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Op-Amp premature clipping

Discussion in 'General Electronics Discussion' started by boogyman19946, Apr 19, 2012.

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  1. boogyman19946

    boogyman19946

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    May 2, 2011
    Hello again!

    Ok, so I decided to put some knowledge to work and wired up a simple amplifier using an Op-Amp. I only had the TL022CP on hand but don't think it should pose all too much of a problem.

    The problem I'm facing is that the circuit compresses the waveform instead of amplifying it. What I mean is, the output doesn't swing between the full 0 to 18 volts but about 7 to 10 (from what I can tell from the oscilloscope). I can see that, if it were not cut off, it would be amplified just like I expected, with a gain of about 5 times the difference between the inputs. The input comes from my phone.

    Does anyone have an idea of why it clips the signal, as it seems, prematurely?

    Here's the schematic
    [​IMG]

    EDIT: the power pins of the TL022CP plug in directly to the 18V and ground busses.
     
    Last edited: Apr 19, 2012
  2. Laplace

    Laplace

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    Apr 4, 2010
    The datasheet for the TL022 uses a standard load resistance of 10K. The short circuit output current is a maximum of 6 mA. Whereas the load resistance here is almost 250 ohms so the output would be clipped at +/- 1.5 volts. That might explain why your signal output swings from 7 to 10 volts.
     
  3. timothy48342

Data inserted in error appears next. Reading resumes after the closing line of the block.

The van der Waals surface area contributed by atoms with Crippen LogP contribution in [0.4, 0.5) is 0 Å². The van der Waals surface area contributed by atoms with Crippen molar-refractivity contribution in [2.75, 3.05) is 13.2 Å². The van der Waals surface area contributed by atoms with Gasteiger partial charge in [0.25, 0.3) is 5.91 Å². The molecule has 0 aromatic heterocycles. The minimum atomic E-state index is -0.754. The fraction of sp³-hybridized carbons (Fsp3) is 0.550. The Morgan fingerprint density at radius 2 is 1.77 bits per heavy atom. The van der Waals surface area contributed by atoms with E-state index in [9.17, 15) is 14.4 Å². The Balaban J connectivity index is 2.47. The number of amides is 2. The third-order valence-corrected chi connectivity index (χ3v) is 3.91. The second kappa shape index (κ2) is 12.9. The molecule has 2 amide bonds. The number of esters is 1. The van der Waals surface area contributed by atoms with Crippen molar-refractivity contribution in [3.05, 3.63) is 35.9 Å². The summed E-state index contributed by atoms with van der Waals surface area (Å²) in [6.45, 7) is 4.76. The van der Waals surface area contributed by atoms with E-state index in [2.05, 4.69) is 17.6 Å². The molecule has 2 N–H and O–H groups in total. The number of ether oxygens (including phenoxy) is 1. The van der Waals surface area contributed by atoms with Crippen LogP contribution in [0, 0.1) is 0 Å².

timothy48342

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    Nov 28, 2011
    (Going to show my cluelessness now.)

    Is this normal that an OpAmp has such a low short circuit output current?

    So what do you do with that output if you want to drive something thast needs more?

    Would putting an emitter follower between the OpAmp and the electrolytic in this circuit help?

    -tim
     
  4. (*steve*)

    (*steve*) ¡sǝpodᴉʇuɐ ǝɥʇ ɹɐǝɥd Moderator

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    yes

    Use something to increase the output current.

    Yes, you could do that, but even better may be to add a class B output stage that is inside the feedback loop of the op-amp.

    This page covers it pretty well.
     
  5. timothy48342

    timothy48342

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    Nov 28, 2011
    Thanks (*steve*)!
    (*Wow, that site is loaded with good stuff. Going to take a while to digest it.*)
     
  6. duke37

    duke37

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    Jan 9, 2011
    Your op-amp has two methods of setting its operating point and these can clash if things are not absolutely identical.
    Delete R1 and R2 and let the feedback work.
     
  7. boogyman19946

    boogyman19946

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    May 2, 2011
    Ok, I succeeded in adjusting the resistors for the feedback and feeding the output through an emitter follower, but being the noob that I am, I can't seem to figure out how to give the speaker more juice.

    Does the B class output stage require a ground point that's between the positive and negative?
     
  8. (*steve*)

    (*steve*) ¡sǝpodᴉʇuɐ ǝɥʇ ɹɐǝɥd Moderator

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    You can do the same thing with the speaker connected to ground and connected to the output via a capacitor. It's not ideal, but it will work.

    Be careful about the currents that can flow through the transistors though.
     
  9. TedA

    TedA

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    Sep 26, 2011
    boogyman19946,

    Several comments about the schematic you posted:

    I wonder what the device labeled "SP" might be. If this is a high impedance headphone, the circuit may work to some degree. If it is a 4 ohm sub woofer, not so much. The impedance and the power requirements are the important parameters, as far as the driving amplifier is concerned.